- Public perceptions of the risks and benefits of new nanotechnologies being developed across an array of applications and industries--in this work we have conducted a series of surveys of large representative samples of US publics, focusing on trust, affect, and vulnerability as factors in risk perception, exploring benefit perception in a number of novel ways enabled by a long period of very low public awareness about nanotechnologies, and examining particular applications and their interactions with emergent perceptions.
- Industry leaders' risk perceptions and workplace safety--we've conducted 2 surveys of the international nanomaterials industry (2006, 2009-10) based on extensive phone interview
- Expert perceptions--we've also conducted an extensive set of interviews of nanoscientists and engineers, and a large-scale survey of scientists, toxicologists and regulators about potential and known risks of manufactured nanomaterials and the US regulatory system's capacities to provide adequate oversight.
- NGOs--we've surveyed the global activities of non-governmental organizations (NGOs) and civil society organizations (CSOs) in response to perceived risks posed by engineered nanomaterials and their nano-enabled products to health, environment, consumer product safety, and society more broadly.
Prior research projects include:
- Farmworker health--from 1994-2005 I conducted a series of studies of Latina/o farmworker health in California looking in particular at historical and contemporary treatment of immigrants with TB, maternal health, and exposure to agricultural chemicals
- Primary care physicians as gatekeepers to mental health care--this project (1984-1988) studied California physicians in a range of treatment settings to assess and intervene with their knowledge and diagnostic practices about patients presenting with mental health problems
- Gender and affective disorder--my dissertation research in a small rural in the South Pacific island nation of Fiji (1979-1983) examined gendered patterns of health, illness and treatment, particularly focused on anxiety and depression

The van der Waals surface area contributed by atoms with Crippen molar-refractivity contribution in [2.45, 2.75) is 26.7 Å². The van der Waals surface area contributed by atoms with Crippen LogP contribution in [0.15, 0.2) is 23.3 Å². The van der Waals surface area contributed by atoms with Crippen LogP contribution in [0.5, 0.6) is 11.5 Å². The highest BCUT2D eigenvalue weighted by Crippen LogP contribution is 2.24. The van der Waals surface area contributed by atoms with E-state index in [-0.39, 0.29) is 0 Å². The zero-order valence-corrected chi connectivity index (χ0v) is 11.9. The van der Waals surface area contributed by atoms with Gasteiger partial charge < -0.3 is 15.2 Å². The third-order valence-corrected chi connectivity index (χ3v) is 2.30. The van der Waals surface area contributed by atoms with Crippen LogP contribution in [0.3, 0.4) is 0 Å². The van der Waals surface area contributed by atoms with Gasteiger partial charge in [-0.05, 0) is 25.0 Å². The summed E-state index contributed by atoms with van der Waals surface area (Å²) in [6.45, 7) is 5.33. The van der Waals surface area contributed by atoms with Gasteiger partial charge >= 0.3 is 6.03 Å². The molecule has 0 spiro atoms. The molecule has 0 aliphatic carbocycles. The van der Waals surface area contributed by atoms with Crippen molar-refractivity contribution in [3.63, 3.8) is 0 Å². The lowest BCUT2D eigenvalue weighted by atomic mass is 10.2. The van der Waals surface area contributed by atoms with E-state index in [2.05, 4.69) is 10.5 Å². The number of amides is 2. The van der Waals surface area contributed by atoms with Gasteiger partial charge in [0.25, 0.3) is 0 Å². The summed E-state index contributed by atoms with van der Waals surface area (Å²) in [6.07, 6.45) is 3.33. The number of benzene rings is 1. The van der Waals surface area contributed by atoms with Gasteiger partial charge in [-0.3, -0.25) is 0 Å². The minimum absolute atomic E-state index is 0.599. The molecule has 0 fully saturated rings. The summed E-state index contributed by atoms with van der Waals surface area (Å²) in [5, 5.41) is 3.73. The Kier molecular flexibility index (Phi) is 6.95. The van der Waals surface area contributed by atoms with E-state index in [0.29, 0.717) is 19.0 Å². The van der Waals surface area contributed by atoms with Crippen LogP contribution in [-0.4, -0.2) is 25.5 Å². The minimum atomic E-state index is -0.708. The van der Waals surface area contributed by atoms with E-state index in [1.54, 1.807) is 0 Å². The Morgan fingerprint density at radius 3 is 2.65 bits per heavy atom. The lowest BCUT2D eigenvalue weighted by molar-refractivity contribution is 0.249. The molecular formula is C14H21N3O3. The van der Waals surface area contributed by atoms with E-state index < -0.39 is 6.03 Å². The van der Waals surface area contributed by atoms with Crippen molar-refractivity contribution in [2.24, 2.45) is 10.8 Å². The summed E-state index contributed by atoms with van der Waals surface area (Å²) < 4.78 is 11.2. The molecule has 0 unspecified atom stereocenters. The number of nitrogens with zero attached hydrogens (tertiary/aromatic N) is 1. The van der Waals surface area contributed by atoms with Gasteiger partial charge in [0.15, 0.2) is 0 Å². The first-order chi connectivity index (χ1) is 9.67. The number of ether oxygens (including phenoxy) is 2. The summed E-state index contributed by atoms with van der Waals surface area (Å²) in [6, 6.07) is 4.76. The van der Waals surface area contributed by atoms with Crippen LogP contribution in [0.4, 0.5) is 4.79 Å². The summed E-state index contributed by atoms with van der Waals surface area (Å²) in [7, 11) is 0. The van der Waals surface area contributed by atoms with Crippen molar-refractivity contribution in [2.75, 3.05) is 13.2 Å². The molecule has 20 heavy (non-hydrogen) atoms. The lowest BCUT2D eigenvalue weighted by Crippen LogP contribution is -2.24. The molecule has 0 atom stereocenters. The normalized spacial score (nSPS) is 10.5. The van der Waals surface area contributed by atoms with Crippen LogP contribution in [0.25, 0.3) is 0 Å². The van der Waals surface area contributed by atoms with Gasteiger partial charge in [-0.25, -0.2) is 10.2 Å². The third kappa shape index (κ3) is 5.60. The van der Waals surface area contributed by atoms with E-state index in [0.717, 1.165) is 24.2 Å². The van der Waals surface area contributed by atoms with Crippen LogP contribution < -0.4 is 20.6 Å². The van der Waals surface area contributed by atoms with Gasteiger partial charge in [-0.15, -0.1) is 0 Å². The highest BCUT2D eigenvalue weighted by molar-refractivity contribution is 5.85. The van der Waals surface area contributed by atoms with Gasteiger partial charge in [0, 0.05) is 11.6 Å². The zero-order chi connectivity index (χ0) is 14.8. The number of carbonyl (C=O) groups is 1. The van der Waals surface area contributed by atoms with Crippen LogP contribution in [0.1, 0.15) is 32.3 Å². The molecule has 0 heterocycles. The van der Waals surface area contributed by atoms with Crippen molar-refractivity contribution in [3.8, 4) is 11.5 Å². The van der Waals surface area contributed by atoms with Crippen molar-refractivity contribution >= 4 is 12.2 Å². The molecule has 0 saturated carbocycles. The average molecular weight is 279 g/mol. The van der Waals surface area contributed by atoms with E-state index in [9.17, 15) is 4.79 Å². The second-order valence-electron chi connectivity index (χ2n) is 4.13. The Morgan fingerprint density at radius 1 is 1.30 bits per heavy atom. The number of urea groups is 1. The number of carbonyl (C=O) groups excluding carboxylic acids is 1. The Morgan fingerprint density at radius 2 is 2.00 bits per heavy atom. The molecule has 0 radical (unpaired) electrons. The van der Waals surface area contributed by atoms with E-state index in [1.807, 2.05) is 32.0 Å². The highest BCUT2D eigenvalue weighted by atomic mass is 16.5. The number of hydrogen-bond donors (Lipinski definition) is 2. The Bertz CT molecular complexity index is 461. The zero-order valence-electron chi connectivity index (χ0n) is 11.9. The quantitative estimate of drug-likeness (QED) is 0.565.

Recent and selected past publications:
Barbara Herr Harthorn and John W. Mohr, editors. (2012) The Social Life of Nanotechnology, foreword by John Seely Brown. New York: Routledge.
Barbara Herr Harthorn and L. Oaks, editors. (2003) Risk, Culture, and Health Inequality: Shifting Perceptions of Danger and Blame, foreword by Dorothy Nelkin. New York: Greenwood/Praeger.
Articles and chapters:
Beaudrie, Christian, Terre Satterfield, Milind Kandlikar, and Barbara H Harthorn. (2014) Scientists vs. regulators: Precaution, novelty & regulatory oversight as predictors of perceived risks of engineered nanomaterials. PLoS One 9(9): e106365. doi: 10.1371/journal.pone.0106365.
Beaudrie, Christian, Terre Satterfield, Milind Kandlikar & Barbara Herr Harthorn. (2013) Expert views on regulatory preparedness for managing the risks of nanotechnologies. PLoS One 8(11): 380250. Nov 11, DOI: 10.1371/journal.pone.0080250
Harthorn, Barbara Herr, & Mohr, John. (2012) Introduction: The social scientific view of nanotechnologies. In Barbara Herr Harthorn and John Mohr (Ed.), The Social Life of Nanotechnology, pp. 1-15. New York: Routledge.
Rogers-Brown, Jennifer, Shearer, Christine, Harthorn, Barbara Herr, & Martin,Tyronne. (2012) Different uses, different responses: Exploring emergent cultural values through public deliberation. In Barbara Herr Harthorn & John Mohr (Eds.), The Social Life of Nanotechnology, pp. 195-222. New York: Routledge
Harthorn, Barbara, Rogers, Jennifer, Shearer, Christine, & Martin, Tyronne. (2012) Debating nanoethics: U.S. public perceptions of nanotechnology applications for energy and the environment. In Dane Scott & Blake Francis (Eds.), Debating Science: Deliberation, Values, and the Common Good (2nd ed., pp. 227-249). New York: Prometheus Books.
Harthorn, Barbara, Shearer, Christine, & Rogers, Jennifer. (2012) Risk perception, public participation, and sustainable global development of nanotechnologies. In Rachel Parker & Richard Appelbaum (Eds.), Emerging Economies, Emerging Technologies: Can Emerging Technologies Make a Difference in Development? pp. 188-197. New York: Routledge.